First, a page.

The third great French cookbook dates from 1420 and actually comes from a region that is now part of Italy, the dukedom of Savoy. Duke Amadeus VIII got his personal chef, Master Chiquart Amiczo, to write down all of his best recipes and how to throw a banquet, obviously to make the chef and his patron famous. It is actually written in French and is titled Du Fait de Cuisine (“On Doing Cookery”). It is also written for professionals and has been called the first true cookbook of the Middles Ages.
Interestingly, the most common thickening agent was bread—finely pounded or grated stale bread. This is a very good idea because you don’t waste anything, and it does break down and become thick. In medieval times, sauces almost always contrast with the main dish. They are sour or sweet (or both) and spicy. Most of the time, they are used as dipping sauces, or they are ground up and baked within a pie.
Although the name brouet in this dish is cognate with broth, this is more of a thick stew. The flavors are absolutely typical of the Middle Ages, as is the technique of cooking twice. . It comes from the west coast of Africa and is similar to pepper, though much fruitier and more closely related to cardamom. Do not substitute what is referred to as malaguetta in South America, which is a chili pepper. Also, verjus is the juice of unripe grapes; any tart grape juice will work fi ne.
A Renaissance in the Kitchen
The dominant style of early 16th-century Italy, both in the arts and cuisine, favored elaborate, sophisticated presentations offering as many different ingredients as possible and cooked in as many ways as possible. In cookbooks, many foods received increased emphasis than in any medieval cookbook.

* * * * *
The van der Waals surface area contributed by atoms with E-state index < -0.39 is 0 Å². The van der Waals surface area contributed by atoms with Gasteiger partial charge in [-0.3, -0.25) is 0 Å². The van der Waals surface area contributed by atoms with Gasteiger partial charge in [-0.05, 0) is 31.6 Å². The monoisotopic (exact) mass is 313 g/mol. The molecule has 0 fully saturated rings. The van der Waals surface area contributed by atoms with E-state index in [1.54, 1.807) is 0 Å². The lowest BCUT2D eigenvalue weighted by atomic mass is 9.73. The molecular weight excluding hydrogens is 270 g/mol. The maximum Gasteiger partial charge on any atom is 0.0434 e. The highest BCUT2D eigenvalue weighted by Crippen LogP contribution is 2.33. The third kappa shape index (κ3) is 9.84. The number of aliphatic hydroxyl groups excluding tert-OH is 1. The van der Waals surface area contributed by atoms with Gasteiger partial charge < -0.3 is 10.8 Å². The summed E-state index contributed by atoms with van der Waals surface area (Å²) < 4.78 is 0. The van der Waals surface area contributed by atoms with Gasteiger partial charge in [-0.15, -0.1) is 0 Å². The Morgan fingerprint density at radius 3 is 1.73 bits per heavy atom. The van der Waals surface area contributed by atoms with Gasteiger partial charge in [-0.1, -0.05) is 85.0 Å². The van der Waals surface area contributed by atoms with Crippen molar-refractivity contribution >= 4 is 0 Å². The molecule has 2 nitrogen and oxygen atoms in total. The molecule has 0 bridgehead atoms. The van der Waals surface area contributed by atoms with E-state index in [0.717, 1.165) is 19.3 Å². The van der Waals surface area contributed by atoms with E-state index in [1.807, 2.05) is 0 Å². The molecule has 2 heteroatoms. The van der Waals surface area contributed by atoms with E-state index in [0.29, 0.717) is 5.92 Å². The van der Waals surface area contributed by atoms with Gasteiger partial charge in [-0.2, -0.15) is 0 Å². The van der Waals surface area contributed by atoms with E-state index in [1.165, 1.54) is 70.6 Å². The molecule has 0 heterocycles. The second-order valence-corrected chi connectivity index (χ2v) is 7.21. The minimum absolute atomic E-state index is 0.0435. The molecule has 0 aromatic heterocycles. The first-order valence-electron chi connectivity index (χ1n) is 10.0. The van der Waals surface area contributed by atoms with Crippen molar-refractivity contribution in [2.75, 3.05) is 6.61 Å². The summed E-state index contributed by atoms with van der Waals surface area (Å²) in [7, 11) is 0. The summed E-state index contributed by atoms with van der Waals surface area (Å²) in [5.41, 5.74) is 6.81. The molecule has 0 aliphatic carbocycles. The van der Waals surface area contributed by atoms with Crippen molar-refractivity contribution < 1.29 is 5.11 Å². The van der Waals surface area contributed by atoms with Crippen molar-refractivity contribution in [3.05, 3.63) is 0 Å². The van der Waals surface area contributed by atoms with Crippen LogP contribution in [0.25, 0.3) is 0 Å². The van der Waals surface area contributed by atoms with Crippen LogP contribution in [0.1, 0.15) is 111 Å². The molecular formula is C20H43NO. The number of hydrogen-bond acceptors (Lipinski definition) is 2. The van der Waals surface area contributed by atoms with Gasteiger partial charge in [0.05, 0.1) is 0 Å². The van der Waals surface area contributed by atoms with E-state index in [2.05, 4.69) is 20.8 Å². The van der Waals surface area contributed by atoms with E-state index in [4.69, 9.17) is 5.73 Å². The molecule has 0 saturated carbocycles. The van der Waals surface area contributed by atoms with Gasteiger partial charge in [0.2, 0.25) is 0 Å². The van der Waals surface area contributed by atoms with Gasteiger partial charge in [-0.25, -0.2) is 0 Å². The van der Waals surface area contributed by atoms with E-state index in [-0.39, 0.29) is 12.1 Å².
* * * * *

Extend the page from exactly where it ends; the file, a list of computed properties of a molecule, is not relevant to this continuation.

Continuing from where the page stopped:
The setting for the Renaissance is the wealthy cities of late medieval Italy that were actually city-states because they governed the surrounding contado, or countryside, running their own affairs and getting extraordinarily rich by supplying the rest of Europe with luxury items and spices.
Renaissance means “rebirth.” First and foremost, this is an intellectual movement that sought to revive the culture of classical antiquity by imitating its arts and literature, by building structures that looked like ancient Greek and Roman buildings, and by depicting naked bodies in marble—like the ancients.
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The first printed cookbook, De Honesta Voluptate by Bartolomeo Platina (originally Bartolomeo Sacchi), first appeared around 1470 in Rome. It is actually two books uncomfortably stuffed together. The recipes are borrowed from Martino of Como, who was a professional chef for Cardinal Trevisan, who wrote a cookbook that circulated in manuscript in the early 15th century.
In Florence, the birthplace of humanism, there was a particular thinker named Marsilio Ficino who represented a late phase of Renaissance humanism.
De Vita is on the one hand based on standard Galenic principles— hot and cold food and hum oral balance—but it also has an admixture of astrology and magic, including what foods you can eat to harness the unseen forces of the universe and how to avoid what he considered the most dangerous disease of scholars: melancholy.
When they’re cooked, add a little salt, then take two and a half pounds of grated hard cheese with an ounce and a half of ground pepper mixed in, then toss so the cheese is above and below, along with a pound and a half of butter on top, then cover with another plate, placing it in a hot place until you’re ready to bring it to the table, and sprinkle if you like with a little sugar and cinnamon on top and it will be better.